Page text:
Hardrock 2007

This being my 5th year at HR, twice pacing and 3 times to run, I knew exactly what to expect from the course. I knew that this course takes everything out of you and keeps coming at you over and over and over again. This year I struggled making the decision to go out and run. I was drained mentally and physically from the AT hike and wasn't sure I had what it took to get thru the course. I knew I didn't have a fast race in me. I waffled over and over and the final decision came after talking to my good friend James Varner, a Hardrock vet, who said, "look, just come out a little early, do some hiking and see how you feel. We can hang out, have some fun and if you feel o.k. by race day, then do it." That was all it took and Lenore and I made the decision to spend 2 weeks at the 2007 edition of the Hardrock 100 mile endurance run. When we got out there, I found James staying at the Avon, one of the Hardrock hangouts. The crew at the Avon included James (Oregon), Whit Rambach and his family (Oregon), Steve McBee (Arkansas), Kyle Skaggs (Colorado), and Scott Jurek (Seattle). What a crew. The Avon is a great funky old place that is a perfect place to hang out and do some last minute preparation for the race. Mostly Hiking and running on the course at altitude by day then coming home and just hanging out and talking shop in the evenings.
Lenore had a terrible time out there this year contracting a monster case of acute altitude sickness and having to spend several days down in Durango which is a few thousand feet lower than Silverton. Not a good trip for her at all. It was a drag not having her around and knowing that she was feeling so bad.
By race day I was resolved to go ahead and giver 'er a go with the expectation that to finish this year would be a victory in itself.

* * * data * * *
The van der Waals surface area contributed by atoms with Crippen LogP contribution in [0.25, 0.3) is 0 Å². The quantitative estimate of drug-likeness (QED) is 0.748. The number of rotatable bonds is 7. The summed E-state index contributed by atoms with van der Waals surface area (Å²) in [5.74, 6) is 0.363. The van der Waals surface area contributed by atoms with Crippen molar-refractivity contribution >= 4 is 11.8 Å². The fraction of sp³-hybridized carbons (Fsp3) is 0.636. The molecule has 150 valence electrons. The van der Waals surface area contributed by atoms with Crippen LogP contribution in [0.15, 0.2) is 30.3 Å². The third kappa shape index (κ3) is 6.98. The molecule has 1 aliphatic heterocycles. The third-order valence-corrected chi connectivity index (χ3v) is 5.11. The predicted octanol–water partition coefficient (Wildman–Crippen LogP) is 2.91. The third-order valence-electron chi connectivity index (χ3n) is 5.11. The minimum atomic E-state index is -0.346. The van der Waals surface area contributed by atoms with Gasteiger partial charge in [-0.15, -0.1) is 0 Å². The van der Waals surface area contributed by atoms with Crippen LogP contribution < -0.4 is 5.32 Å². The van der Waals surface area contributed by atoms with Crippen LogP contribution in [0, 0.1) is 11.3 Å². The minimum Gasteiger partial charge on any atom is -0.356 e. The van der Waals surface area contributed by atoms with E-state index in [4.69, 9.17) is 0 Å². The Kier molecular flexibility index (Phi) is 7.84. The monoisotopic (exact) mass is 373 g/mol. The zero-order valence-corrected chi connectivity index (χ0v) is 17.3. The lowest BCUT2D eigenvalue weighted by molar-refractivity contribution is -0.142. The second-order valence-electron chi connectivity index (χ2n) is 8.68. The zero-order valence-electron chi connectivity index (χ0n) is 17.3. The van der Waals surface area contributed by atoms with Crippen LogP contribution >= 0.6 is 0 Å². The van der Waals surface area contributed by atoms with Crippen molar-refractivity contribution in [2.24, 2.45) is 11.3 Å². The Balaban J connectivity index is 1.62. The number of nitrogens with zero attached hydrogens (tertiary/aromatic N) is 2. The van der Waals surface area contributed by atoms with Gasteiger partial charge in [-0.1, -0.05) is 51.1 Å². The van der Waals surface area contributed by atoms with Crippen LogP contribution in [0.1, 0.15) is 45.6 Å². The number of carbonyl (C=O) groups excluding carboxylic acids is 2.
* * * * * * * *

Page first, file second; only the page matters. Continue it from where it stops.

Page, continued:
The first climb up little Davies was tuff. It's a 4000 foot climb over about 7 miles and the climb pretty much starts as soon as the gun goes off. I knew it was going to be a long day right off the bat. I felt like I was pushing really hard right out of the gate and that's not good. Legs like jello, heart rate high. So I just eased off and let the peleton go by. By the time i topped out and got down to Cunningham at mile 9, I was feeling sluggish but my attitude was good. Climb #s 2 and 3 take you to Maggies aid station and by that point already, i was struggling. I just couldn't climb. I guess altitude and just general fatigue from the AT hike were taking there toll. When i got to Maggies aid station and sat down, Lois Mckinzie, the aid station coordinator for the HR and a friend, told me i didn't look so hot. I told her I felt just like I looked. I ate some watermelon, filed my bottles and got out of there before i got too comfy. The next 14 miles take you up to between 11,000 and 12,000 feet where you stay and run thru this high alpine meadow which goes forever. It's a marshy landscape and a hard place to stay on trail even in the daylight. I hooked onto a couple of other runners and hung on for dear life. It seemed like forever getting thru that section and as hard as i tried, i just couldn't get past this drained feeling i had. just no snap at all. I was glad to have the company of Dianne Van Derren and Mike Dobies, both HR vets and we ran as a trio into Sherman at 29 miles. I sat in Sherman aid station for a while trying to eat some food and get myself together for the next long section which include the climb over Handies peak. After stuffing down as much as i could, I got up and forced myself to catch up with Mike and Dianne who had left a few minutes earlier. We hiked/ran the road to Grizzly gulch, hit the single track and started the long, steep climb up and over Handies at 14,104 feet. This is where it all went south. As hard as I tried, I just couldn't keep up. My legs were toast, 0 energy. It was pitiful. Hiking up Handies was miserable. I must have sat down, laid down 15 times over the next 2 hours. Probably 20 people passed me, each one of them asking if I was o.k., did I need anything. Somewhere around 13000 feet, I was beginning to wonder if I was gonna make it to the next aid station by dark where i had lights. I mentioned this to a passing runner and he gave a light he was carrying as he was moving well. Somehow after what seemed like eternity I finally made it to the summit. It ws so good to stop climbing. I wasted no time traversing and heading down into the American basin. About 3 miles out of the Grouse gulch aid station, I was sitting again, wondering what was wrong with me. While sitting ther, a coule of runners arrived. One of them was from Germany. Marcus Mueller. By then I had determined that this ws just not working and if I ever made it to Grouse Gulch at 42 miles, I was done this year. I told this Marcus my plan to drop at Grouse and he said, "you cannot quit, quit is not a word in our sport. You chose to do this, it did not choose you and you must keep going, you have no other options." and with that, he stood up, told me to get up and let's get moving. Wow. Talk about a slap in the face. It was just what i needed to change my attitude and refocus on the immediate. I got down to Grouse where Lenore had materialized from Durango. I walked into Grouse in 70th place straight into the medical tent and laid down and talked to the physician there. He surmized that i was badly dehydrated (because i had not peed in 9 hours) and i should stay there, eat and drink until i peed. after one hour, 5 cups of awesome veggie soup with salt, 7 cokes, and allot of love and care from Lenore and the docs, I jumped up off the cot and exclaimed, "what am i doing here, i have a race to run. i gotta get out of here." It was like I had mainlined Red Bull. I quickly changed socks, put on warm cloths for the night and bolted out of there exactly one hour after i had entered in 85th place. From that point on I was racing. When I hit Ouray 14 miles later I had passed 15 people and was feeling great. My pacer, the best pacer in the whole world, Thad, was there with bells on and we made it quick and got the heck out of dodge. We had a blast as we passed runner after runner and we hit the next pass, Virginius, one of coolest places on the courses at a little over 13,000 feet just as the sun came up. It was perfect timing and we were giddy. Down into Telluride and on and on. We never tired until about 6 miles from the finish where i just didn't have the legs to run the last big downhill. We finally cruised into Silverton in 36 and 1/2 hours in 33rd place. It was so great to be out there with Thad. It meant so much to have him there to encourage me when I was sagging. And Lenore, rising from the dead and taking the train up and getting out to crew when I know she felt like hell...I'm so grateful. I learned allot this year out there. Mostly I learned about patience. That you gotta let the course beat you. Never, ever give up. If there is still time on the clock, keep moving cause you just don't know what will happen. I learned that my biggest satisfacions are not always tied to fast times and high rankings. They are tied to the effort itself.